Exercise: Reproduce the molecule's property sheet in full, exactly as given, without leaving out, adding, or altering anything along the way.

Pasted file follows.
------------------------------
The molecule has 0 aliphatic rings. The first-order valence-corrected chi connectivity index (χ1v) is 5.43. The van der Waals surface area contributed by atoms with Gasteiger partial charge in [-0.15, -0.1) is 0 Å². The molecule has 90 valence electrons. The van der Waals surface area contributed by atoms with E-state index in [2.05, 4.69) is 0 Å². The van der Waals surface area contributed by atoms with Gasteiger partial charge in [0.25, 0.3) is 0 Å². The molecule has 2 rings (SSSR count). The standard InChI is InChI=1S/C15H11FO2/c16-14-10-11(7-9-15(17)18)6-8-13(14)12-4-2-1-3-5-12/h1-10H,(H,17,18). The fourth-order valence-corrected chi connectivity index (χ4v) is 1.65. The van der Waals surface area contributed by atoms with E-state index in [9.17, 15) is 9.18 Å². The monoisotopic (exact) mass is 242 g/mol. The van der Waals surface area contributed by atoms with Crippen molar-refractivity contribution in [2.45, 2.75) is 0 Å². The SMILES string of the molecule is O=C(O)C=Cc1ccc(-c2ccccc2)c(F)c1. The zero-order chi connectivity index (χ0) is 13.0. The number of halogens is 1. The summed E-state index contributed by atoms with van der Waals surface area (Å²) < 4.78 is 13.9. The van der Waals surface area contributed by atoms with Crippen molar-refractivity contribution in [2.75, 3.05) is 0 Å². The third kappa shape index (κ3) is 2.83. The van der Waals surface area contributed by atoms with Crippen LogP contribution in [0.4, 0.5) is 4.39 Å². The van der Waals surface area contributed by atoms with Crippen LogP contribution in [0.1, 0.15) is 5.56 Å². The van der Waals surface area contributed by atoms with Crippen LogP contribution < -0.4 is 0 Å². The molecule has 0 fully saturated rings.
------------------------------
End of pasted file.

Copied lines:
The molecule has 0 aliphatic rings. The first-order valence-corrected chi connectivity index (χ1v) is 5.43. The van der Waals surface area contributed by atoms with Gasteiger partial charge in [-0.15, -0.1) is 0 Å². The molecule has 90 valence electrons. The van der Waals surface area contributed by atoms with E-state index in [2.05, 4.69) is 0 Å². The van der Waals surface area contributed by atoms with Gasteiger partial charge in [0.25, 0.3) is 0 Å². The molecule has 2 rings (SSSR count). The standard InChI is InChI=1S/C15H11FO2/c16-14-10-11(7-9-15(17)18)6-8-13(14)12-4-2-1-3-5-12/h1-10H,(H,17,18). The fourth-order valence-corrected chi connectivity index (χ4v) is 1.65. The van der Waals surface area contributed by atoms with E-state index in [9.17, 15) is 9.18 Å². The monoisotopic (exact) mass is 242 g/mol. The van der Waals surface area contributed by atoms with Crippen molar-refractivity contribution in [2.45, 2.75) is 0 Å². The SMILES string of the molecule is O=C(O)C=Cc1ccc(-c2ccccc2)c(F)c1. The zero-order chi connectivity index (χ0) is 13.0. The number of halogens is 1. The summed E-state index contributed by atoms with van der Waals surface area (Å²) < 4.78 is 13.9. The van der Waals surface area contributed by atoms with Crippen molar-refractivity contribution in [2.75, 3.05) is 0 Å². The third kappa shape index (κ3) is 2.83. The van der Waals surface area contributed by atoms with Crippen LogP contribution in [0.4, 0.5) is 4.39 Å². The van der Waals surface area contributed by atoms with Crippen LogP contribution in [0.1, 0.15) is 5.56 Å². The van der Waals surface area contributed by atoms with Crippen LogP contribution < -0.4 is 0 Å². The molecule has 0 fully saturated rings.